This bright and buzzing 30-year survey, featuring some two dozen major works by Dennis Oppenheim, is a fine introduction to one of the country's most important sculptors and conceptualist pioneers. Although the show lacks the depth and scope of the Oppenheim retrospective held at P.S. 1 a decade ago, there is still enough here to reaffirm the artist's lofty position in recent art history.
On view are seminal conceptual pieces such as Reading Position for Second Degree Burn (1970), a photo work documenting the artist's self-inflicted sunburn. This early example of Body Art makes a startling equation between the photograph and the human body, each transformed by the effects of light.
While themes of process and the body are constant in the work, Oppenheim, over the years, used his own body less, and instead, substituted it with stand-ins, beginning with a series of haunting and powerful pieces involving marionettes. A number of early 1970s examples on view constitute the show's strongest points. My favorite, Attempt to Raise Hell (1974), featuring a seated puppet in a yellow silk suit, which periodically bangs its head against a bronze bell, is here in all of its ear-splitting glory. One room, filled with dancing marionettes is equally hell raising.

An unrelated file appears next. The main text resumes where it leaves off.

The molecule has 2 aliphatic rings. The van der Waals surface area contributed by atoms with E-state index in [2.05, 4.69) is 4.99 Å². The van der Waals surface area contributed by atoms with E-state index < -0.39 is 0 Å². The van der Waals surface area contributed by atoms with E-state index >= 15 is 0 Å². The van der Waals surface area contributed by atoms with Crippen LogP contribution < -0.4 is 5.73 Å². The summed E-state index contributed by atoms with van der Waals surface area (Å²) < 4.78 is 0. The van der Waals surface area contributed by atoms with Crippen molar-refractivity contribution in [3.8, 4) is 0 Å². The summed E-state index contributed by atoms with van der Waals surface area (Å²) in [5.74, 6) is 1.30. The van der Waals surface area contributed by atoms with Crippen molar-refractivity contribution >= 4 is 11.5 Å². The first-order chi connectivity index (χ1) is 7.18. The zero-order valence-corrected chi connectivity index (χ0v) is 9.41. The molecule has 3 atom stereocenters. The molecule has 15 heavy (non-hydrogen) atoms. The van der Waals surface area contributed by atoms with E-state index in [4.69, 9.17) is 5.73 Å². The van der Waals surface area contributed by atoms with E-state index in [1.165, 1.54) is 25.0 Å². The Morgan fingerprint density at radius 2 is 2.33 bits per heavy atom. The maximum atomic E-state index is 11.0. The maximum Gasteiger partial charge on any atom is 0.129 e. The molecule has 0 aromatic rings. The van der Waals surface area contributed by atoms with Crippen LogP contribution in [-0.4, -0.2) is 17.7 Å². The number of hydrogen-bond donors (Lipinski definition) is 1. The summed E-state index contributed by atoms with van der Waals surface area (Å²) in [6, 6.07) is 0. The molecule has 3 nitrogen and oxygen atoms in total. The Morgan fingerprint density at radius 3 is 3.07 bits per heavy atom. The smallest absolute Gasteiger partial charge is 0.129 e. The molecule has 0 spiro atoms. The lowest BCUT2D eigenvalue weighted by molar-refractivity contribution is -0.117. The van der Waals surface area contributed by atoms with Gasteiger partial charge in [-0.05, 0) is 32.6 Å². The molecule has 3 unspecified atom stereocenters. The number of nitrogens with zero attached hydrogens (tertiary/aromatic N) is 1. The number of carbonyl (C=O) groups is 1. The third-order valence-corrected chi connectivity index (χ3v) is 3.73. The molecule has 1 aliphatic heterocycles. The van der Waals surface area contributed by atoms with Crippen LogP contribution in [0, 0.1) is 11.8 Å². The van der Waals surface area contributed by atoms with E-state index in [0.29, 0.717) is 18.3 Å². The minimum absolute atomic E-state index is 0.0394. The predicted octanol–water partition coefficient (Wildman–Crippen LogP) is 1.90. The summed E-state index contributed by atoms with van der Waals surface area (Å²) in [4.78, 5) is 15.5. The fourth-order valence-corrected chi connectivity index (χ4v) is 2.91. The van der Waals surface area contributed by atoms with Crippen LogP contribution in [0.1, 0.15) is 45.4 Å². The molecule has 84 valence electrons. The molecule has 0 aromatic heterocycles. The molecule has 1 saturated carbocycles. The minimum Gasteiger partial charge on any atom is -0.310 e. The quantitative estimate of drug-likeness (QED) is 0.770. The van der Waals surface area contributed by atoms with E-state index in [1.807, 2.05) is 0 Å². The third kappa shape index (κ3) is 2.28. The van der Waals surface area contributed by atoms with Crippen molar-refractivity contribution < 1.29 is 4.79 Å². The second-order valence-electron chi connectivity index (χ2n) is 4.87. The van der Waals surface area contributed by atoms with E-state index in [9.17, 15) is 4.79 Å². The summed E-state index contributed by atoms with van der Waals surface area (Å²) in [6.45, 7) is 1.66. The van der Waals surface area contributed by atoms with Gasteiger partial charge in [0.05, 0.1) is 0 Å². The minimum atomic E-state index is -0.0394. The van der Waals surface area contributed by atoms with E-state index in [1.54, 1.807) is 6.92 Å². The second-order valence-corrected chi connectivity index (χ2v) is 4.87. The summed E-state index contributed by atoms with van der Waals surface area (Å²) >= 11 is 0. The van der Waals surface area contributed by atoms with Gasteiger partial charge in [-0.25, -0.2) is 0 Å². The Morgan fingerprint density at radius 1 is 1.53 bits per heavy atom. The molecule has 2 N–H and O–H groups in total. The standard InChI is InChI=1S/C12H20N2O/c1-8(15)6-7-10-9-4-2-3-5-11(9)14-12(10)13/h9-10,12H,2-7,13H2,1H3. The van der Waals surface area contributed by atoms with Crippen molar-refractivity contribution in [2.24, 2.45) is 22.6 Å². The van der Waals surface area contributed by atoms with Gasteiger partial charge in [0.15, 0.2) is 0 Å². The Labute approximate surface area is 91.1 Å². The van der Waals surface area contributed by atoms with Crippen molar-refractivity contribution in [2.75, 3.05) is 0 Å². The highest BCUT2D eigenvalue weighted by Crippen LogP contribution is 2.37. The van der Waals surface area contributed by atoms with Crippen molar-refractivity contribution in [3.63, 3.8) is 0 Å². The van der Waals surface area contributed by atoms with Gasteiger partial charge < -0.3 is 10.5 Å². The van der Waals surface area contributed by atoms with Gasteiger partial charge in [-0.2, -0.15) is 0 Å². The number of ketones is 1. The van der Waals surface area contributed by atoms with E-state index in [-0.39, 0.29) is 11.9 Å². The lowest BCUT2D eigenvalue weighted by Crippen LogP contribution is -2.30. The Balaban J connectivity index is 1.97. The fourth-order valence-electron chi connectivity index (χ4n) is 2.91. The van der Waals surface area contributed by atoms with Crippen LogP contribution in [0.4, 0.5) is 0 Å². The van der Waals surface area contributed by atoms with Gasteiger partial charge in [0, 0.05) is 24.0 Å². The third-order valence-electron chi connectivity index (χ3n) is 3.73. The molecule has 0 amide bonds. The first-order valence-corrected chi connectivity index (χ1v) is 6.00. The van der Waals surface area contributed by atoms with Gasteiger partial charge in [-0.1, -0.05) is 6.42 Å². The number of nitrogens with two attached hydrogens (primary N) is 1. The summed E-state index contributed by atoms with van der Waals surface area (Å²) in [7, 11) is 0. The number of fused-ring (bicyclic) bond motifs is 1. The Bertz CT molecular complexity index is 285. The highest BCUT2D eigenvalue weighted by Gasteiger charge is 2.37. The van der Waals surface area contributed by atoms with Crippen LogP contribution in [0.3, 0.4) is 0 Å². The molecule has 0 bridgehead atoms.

In more recent years, Oppenheim introduced fiberglass figures such as snowmen, animals and toys to further explore life processes. A particularly witty example, Hot Voices (1989), is made of three giant fiberglass heads lying on the floor, with mouths spouting flames fueled by a propane tank. Like cult idols of some long lost civilization, perhaps, the heads and their fiery pronouncements are both illuminating and foreboding.
"Dennis Oppenheim: A Survey," Nov. 18-Mar. 24, 2001, at Ace, 275 Hudson Street, New York, N.Y. 10013.